Exiles in a Global City, Clare Carroll explores Irish migrants’ experiences in early modern Rome (1609-1783) and interprets representations of their cultural identities in relation to their interaction with world-wide Spanish and Roman institutions. This study focuses on some sources in Roman archives not previously considered by Irish historians. The book examines a wide array of cultural productions—Ó Cianáin’s account of O’Neill’s progress from Ireland to Rome, Luke Wadding’s history of the Franciscan order, the portraits at S. Isidoro, the first printed Irish grammar, the letters of Oliver Plunkett, the records of a hospice for converts, Charles Wogan’s memoir, and reports on the national college—for how they transformed emerging senses of an Irish nation.
Clare Carroll (Professor of Comparative Literature, Queens College and The Graduate Center, CUNY) is the author of
Circe's Cup: Cultural Transformations in Early Modern Ireland (Cork UP, 2001), and editor of
Ireland and Postcolonial Theory (Cork, 2003).
Table of contents
Acknowledgements List of Illustrations
The “Nation” in Rome: Ó Cianáin’s “Pilgrimage of the Earls” (1609) 2
The Exile as Historian: Luke Wadding’s Annales Minorum (1625–54) between Global and Local Affiliations 3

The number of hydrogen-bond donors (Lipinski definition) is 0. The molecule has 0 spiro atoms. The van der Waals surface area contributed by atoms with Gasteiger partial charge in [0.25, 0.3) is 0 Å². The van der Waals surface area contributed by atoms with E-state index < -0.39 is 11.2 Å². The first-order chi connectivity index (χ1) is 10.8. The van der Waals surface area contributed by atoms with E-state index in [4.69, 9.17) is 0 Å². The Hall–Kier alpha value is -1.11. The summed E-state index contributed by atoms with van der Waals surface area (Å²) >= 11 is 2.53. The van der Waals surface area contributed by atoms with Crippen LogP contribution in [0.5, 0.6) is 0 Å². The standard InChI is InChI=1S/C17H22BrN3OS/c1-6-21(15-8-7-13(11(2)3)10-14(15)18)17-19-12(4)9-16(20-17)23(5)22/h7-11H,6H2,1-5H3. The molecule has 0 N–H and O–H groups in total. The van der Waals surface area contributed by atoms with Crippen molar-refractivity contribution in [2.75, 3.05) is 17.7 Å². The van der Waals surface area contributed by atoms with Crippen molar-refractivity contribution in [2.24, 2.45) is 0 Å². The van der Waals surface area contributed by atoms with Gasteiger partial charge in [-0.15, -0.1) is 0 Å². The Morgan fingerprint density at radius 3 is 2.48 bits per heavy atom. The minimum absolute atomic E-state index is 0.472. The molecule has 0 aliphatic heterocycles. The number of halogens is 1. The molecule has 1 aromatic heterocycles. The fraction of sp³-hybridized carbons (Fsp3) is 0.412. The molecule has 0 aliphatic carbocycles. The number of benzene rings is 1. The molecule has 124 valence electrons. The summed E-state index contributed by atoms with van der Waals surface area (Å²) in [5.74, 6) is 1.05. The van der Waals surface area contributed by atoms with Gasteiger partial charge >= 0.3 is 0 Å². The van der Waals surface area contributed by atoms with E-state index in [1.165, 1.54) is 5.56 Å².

The Transculturation of Exile: Visual Style and Identity in the Frescoes of the Aula Maxima at St. Isidore’s (1672) 4
A Poetic Anthology for Exiles: Irish Cultural Memory in the First Printed Gaelic Grammar (1677) 5
The Return of the Exile: Oliver Plunkett between Rome and Ireland 6
Irish Protestants in the Theater of the World: The Apostolic Hospice for the Converting, Rome, 1677–1745 7
The Romance and Disillusionment of Exile: Charles Wogan and his Memoir of Clementina Sobieska 8
“The Spiritual Government of the Entire World”: A Memorial for the Irish College Rome, January 1783 Conclusion
Bibliography Appendix 1: Comparison of GLH with manuscript Grammars Appendix 2: Index of first lines in Grammatica Latino-Hibernica Appendix 3: List of Irish Guests at the Ospizio Apostolico dei Convertendi Index
Those interested in early modern Irish history, Roman and ecclesiastical history, foreigners in Rome, and anyone concerned with the Catholic Church and global history.